Hypoglycemia Unawareness-Early warnings
Dr Paramesh S
Kalyan nagar, Bengaluru Feb 9, 2017
Some people with diabetes do not have early warning signs of low blood glucose, a condition called hypoglycemia unawareness. This condition occurs most often in people with type 1 diabetes, but it can also occur in people with type 2 diabetes. People with hypoglycemia unawareness may need to check their blood glucose level more often so they know when hypoglycemia is about to occur. They also may need a change in their medications, meal plan, or physical activity routine.
Hypoglycemia unawareness develops when frequent episodes of hypoglycemia lead to changes in how the body reacts to low blood glucose levels. The body stops releasing the hormone epinephrine and other stress hormones when blood glucose drops too low. The loss of the body's ability to release stress hormones after repeated episodes of hypoglycemia is called hypoglycemia-associated autonomic failure, or HAAF.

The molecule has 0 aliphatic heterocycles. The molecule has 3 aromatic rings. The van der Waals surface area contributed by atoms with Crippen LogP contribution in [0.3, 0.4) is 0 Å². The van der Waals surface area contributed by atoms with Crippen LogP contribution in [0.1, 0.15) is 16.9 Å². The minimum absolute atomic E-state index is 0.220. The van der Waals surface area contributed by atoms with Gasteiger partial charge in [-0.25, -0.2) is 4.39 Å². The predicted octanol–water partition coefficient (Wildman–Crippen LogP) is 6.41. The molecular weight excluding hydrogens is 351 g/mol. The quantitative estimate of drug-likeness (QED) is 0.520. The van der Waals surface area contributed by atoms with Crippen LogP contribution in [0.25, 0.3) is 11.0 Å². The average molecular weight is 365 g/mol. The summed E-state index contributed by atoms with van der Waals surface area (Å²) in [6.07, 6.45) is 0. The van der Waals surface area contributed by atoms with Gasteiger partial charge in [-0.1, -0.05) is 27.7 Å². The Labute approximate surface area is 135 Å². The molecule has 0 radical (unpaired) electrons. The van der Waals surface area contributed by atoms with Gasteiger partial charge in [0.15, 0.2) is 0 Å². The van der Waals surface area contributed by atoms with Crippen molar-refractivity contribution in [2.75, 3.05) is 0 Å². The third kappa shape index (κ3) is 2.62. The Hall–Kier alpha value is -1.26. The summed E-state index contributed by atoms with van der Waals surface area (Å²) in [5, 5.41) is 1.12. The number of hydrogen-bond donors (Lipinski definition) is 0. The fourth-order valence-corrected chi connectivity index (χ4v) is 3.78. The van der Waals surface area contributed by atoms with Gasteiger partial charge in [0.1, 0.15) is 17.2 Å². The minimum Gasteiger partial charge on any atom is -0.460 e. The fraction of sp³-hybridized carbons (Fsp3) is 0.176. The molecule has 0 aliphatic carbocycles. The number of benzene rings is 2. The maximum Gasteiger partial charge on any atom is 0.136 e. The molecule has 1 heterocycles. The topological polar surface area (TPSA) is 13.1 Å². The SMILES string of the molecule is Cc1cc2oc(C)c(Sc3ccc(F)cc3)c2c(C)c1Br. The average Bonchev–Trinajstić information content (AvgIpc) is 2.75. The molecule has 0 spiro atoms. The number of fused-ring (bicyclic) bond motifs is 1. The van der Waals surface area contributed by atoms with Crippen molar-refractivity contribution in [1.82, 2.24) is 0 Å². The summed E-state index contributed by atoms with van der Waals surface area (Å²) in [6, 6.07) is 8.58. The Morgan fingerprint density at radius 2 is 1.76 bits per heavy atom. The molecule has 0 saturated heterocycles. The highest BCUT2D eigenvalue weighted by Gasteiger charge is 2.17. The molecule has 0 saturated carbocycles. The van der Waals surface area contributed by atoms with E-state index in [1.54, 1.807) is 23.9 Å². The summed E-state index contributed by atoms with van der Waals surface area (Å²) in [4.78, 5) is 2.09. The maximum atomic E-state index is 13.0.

Epinephrine causes early warning symptoms of hypoglycemia such as shakiness, sweating, anxiety, and hunger. Without the release of epinephrine and the symptoms it causes, a person may not realize that hypoglycemia is occurring and may not take action to treat it. A vicious cycle can occur in which frequent hypoglycemia leads to hypoglycemia unawareness and HAAF, which in turn leads to even more severe and dangerous hypoglycemia. Studies have shown that preventing hypoglycemia for a period as short as several weeks can sometimes break this cycle and restore awareness of symptoms. Health care providers may therefore advise people who have had severe hypoglycemia to aim for higher-than-usual blood glucose targets for short-term periods.